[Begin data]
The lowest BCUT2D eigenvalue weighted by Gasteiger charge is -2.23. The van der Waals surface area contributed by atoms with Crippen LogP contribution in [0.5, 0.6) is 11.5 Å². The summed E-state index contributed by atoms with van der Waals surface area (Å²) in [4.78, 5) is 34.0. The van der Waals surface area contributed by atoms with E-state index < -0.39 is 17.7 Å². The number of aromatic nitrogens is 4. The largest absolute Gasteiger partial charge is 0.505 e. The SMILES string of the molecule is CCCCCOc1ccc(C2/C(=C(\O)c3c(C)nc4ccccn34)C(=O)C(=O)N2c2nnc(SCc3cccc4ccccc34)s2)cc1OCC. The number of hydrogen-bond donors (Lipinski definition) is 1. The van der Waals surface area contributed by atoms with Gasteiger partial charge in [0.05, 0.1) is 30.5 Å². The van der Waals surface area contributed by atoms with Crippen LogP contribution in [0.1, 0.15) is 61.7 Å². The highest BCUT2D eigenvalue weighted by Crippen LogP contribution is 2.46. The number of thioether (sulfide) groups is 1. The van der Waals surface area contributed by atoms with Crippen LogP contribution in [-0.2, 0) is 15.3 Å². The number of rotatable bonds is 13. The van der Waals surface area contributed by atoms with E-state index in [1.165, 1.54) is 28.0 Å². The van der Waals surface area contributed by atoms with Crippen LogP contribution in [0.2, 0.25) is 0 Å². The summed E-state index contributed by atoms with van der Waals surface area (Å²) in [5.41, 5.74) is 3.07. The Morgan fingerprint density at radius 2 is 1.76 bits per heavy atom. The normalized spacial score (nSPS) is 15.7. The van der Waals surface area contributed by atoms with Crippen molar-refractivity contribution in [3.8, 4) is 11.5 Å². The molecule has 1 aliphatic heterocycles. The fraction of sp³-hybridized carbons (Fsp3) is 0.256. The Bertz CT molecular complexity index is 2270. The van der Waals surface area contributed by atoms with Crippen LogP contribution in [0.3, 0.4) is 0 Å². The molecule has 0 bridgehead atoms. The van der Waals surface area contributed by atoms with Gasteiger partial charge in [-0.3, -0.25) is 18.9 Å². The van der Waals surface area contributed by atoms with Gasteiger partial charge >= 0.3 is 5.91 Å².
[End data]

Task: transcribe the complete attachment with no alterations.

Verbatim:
The lowest BCUT2D eigenvalue weighted by Gasteiger charge is -2.23. The van der Waals surface area contributed by atoms with Crippen LogP contribution in [0.5, 0.6) is 11.5 Å². The summed E-state index contributed by atoms with van der Waals surface area (Å²) in [4.78, 5) is 34.0. The van der Waals surface area contributed by atoms with E-state index < -0.39 is 17.7 Å². The number of aromatic nitrogens is 4. The largest absolute Gasteiger partial charge is 0.505 e. The SMILES string of the molecule is CCCCCOc1ccc(C2/C(=C(\O)c3c(C)nc4ccccn34)C(=O)C(=O)N2c2nnc(SCc3cccc4ccccc34)s2)cc1OCC. The number of hydrogen-bond donors (Lipinski definition) is 1. The van der Waals surface area contributed by atoms with Gasteiger partial charge in [0.05, 0.1) is 30.5 Å². The van der Waals surface area contributed by atoms with Crippen LogP contribution in [0.1, 0.15) is 61.7 Å². The highest BCUT2D eigenvalue weighted by Crippen LogP contribution is 2.46. The number of thioether (sulfide) groups is 1. The van der Waals surface area contributed by atoms with Crippen LogP contribution in [-0.2, 0) is 15.3 Å². The number of rotatable bonds is 13. The van der Waals surface area contributed by atoms with E-state index in [1.165, 1.54) is 28.0 Å². The van der Waals surface area contributed by atoms with Crippen LogP contribution in [0.2, 0.25) is 0 Å². The summed E-state index contributed by atoms with van der Waals surface area (Å²) in [5.41, 5.74) is 3.07. The Morgan fingerprint density at radius 2 is 1.76 bits per heavy atom. The normalized spacial score (nSPS) is 15.7. The van der Waals surface area contributed by atoms with Crippen molar-refractivity contribution in [3.8, 4) is 11.5 Å². The molecule has 1 aliphatic heterocycles. The fraction of sp³-hybridized carbons (Fsp3) is 0.256. The Bertz CT molecular complexity index is 2270. The van der Waals surface area contributed by atoms with Crippen LogP contribution in [0.3, 0.4) is 0 Å². The molecule has 0 bridgehead atoms. The van der Waals surface area contributed by atoms with Gasteiger partial charge in [-0.3, -0.25) is 18.9 Å². The van der Waals surface area contributed by atoms with Gasteiger partial charge >= 0.3 is 5.91 Å².